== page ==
Newsletter to WtERT members by Werner Bauer of WtERT-E.U.
Broken glass everywhere
“It’s like a jungle sometimes
It makes me wonder how I keep from going under.”
Grandmaster Flash & The Furious Five
When I think of Corona, these song lyrics keep coming to my mind. What is actually happening right now? Entire industries are collapsing (aviation, automotive, tourism, meat processing). A difficult social environment and the cramped living and working conditions lead to more infections, especially amongst disadvantaged people. The pandemic draws our attention to the social differences between rich and poor.
Why is it that some states are so severely affected? (2020.07.01; Brazil has registered more than 1,200 corona deaths within the last 24 hours. 2020.06.26; USA with 40.000 newly infected people in one day)
The virus itself does not know these distinctions and affects all social structures due to the necessary restrictions on public life.
How is it with waste?
Waste also seems to spread initially via socially weaker structures. Via countries that still rely mainly on landfills and do not afford material and energy recycling. Here, too, the impact on the global climate concerns all social structures; the plastic particles in the world’s oceans endanger rich and poor alike.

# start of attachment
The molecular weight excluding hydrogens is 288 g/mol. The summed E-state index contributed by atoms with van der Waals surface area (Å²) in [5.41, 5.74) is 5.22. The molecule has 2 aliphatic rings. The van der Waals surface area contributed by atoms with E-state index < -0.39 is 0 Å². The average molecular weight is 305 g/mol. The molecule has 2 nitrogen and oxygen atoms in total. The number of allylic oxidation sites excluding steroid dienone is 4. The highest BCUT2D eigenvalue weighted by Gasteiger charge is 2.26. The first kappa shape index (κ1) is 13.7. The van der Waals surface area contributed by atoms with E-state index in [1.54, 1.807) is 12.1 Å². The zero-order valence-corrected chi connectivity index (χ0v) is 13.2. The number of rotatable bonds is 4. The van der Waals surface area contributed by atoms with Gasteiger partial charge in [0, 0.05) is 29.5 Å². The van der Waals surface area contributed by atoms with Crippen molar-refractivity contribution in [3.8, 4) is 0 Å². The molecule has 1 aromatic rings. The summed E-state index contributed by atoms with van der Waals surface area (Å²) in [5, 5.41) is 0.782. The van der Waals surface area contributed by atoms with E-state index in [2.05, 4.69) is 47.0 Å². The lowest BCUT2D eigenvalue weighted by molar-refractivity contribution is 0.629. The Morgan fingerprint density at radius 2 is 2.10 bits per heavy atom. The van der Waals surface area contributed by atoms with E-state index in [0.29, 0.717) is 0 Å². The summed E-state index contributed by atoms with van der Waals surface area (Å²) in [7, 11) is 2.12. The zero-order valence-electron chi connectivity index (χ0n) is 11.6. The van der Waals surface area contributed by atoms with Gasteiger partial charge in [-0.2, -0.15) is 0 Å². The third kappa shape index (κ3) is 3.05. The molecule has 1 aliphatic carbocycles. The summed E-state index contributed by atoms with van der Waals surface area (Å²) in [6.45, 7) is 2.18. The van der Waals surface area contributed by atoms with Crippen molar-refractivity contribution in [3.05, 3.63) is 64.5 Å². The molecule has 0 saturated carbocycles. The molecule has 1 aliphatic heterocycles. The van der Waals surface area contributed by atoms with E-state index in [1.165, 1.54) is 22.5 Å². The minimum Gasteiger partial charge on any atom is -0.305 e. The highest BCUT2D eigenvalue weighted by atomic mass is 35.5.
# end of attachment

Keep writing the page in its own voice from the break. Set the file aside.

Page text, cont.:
If the virus shows us that medical as well as social answers are needed, then the waste problem needs not only technical, but also primarily social solutions.
I am convinced that the conversion of waste into material and energy resources cannot be achieved without a fundamental change in all the social structures involved to form a circular society. This is the reason why WtERT also repeatedly presents case studies that go beyond all technology and are based on a special interaction of the local players.
For this reason, we at WtERT are working to identify outstanding and approved
examples that help to overcome waste problems at all levels. By disseminating these examples, we want to participate in the fact that especially the social challenges can be mastered.
Physical distancing to slow the spread of the virus is essential.
Our cover picture shows how the physical distance between visitors is ensured at a recycling yard in Germany.